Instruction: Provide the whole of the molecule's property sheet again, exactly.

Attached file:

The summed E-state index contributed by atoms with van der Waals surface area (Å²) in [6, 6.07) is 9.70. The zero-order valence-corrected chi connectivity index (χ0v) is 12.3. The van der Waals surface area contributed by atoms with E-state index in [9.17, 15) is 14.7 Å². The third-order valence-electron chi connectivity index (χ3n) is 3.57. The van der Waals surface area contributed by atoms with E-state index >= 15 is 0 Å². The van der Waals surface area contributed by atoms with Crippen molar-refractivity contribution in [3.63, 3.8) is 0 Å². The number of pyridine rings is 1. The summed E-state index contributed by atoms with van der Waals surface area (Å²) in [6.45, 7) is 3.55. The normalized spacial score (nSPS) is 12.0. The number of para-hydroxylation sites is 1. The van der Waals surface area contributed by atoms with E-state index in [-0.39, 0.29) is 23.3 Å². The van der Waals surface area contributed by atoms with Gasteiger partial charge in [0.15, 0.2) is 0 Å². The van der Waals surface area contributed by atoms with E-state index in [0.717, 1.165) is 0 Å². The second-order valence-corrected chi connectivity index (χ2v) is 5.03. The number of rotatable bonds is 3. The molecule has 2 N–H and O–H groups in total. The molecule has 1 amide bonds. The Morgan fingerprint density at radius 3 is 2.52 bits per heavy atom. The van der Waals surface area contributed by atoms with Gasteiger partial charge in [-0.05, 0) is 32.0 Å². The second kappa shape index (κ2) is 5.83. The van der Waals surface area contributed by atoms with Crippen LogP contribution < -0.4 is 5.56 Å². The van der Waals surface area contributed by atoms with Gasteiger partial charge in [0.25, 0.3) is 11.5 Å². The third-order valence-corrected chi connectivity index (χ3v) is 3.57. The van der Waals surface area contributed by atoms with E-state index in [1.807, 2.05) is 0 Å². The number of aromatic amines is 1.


The summed E-state index contributed by atoms with van der Waals surface area (Å²) in [6, 6.07) is 9.70. The zero-order valence-corrected chi connectivity index (χ0v) is 12.3. The van der Waals surface area contributed by atoms with E-state index in [9.17, 15) is 14.7 Å². The third-order valence-electron chi connectivity index (χ3n) is 3.57. The van der Waals surface area contributed by atoms with E-state index >= 15 is 0 Å². The van der Waals surface area contributed by atoms with Crippen molar-refractivity contribution in [3.63, 3.8) is 0 Å². The number of pyridine rings is 1. The summed E-state index contributed by atoms with van der Waals surface area (Å²) in [6.45, 7) is 3.55. The normalized spacial score (nSPS) is 12.0. The number of para-hydroxylation sites is 1. The van der Waals surface area contributed by atoms with E-state index in [-0.39, 0.29) is 23.3 Å². The van der Waals surface area contributed by atoms with Gasteiger partial charge in [0.15, 0.2) is 0 Å². The van der Waals surface area contributed by atoms with E-state index in [0.717, 1.165) is 0 Å². The second-order valence-corrected chi connectivity index (χ2v) is 5.03. The number of rotatable bonds is 3. The molecule has 2 N–H and O–H groups in total. The molecule has 1 amide bonds. The Morgan fingerprint density at radius 3 is 2.52 bits per heavy atom. The van der Waals surface area contributed by atoms with Gasteiger partial charge in [-0.05, 0) is 32.0 Å². The second kappa shape index (κ2) is 5.83. The van der Waals surface area contributed by atoms with Crippen LogP contribution < -0.4 is 5.56 Å². The van der Waals surface area contributed by atoms with Gasteiger partial charge in [0.25, 0.3) is 11.5 Å². The third-order valence-corrected chi connectivity index (χ3v) is 3.57. The van der Waals surface area contributed by atoms with E-state index in [1.807, 2.05) is 0 Å². The number of aromatic amines is 1.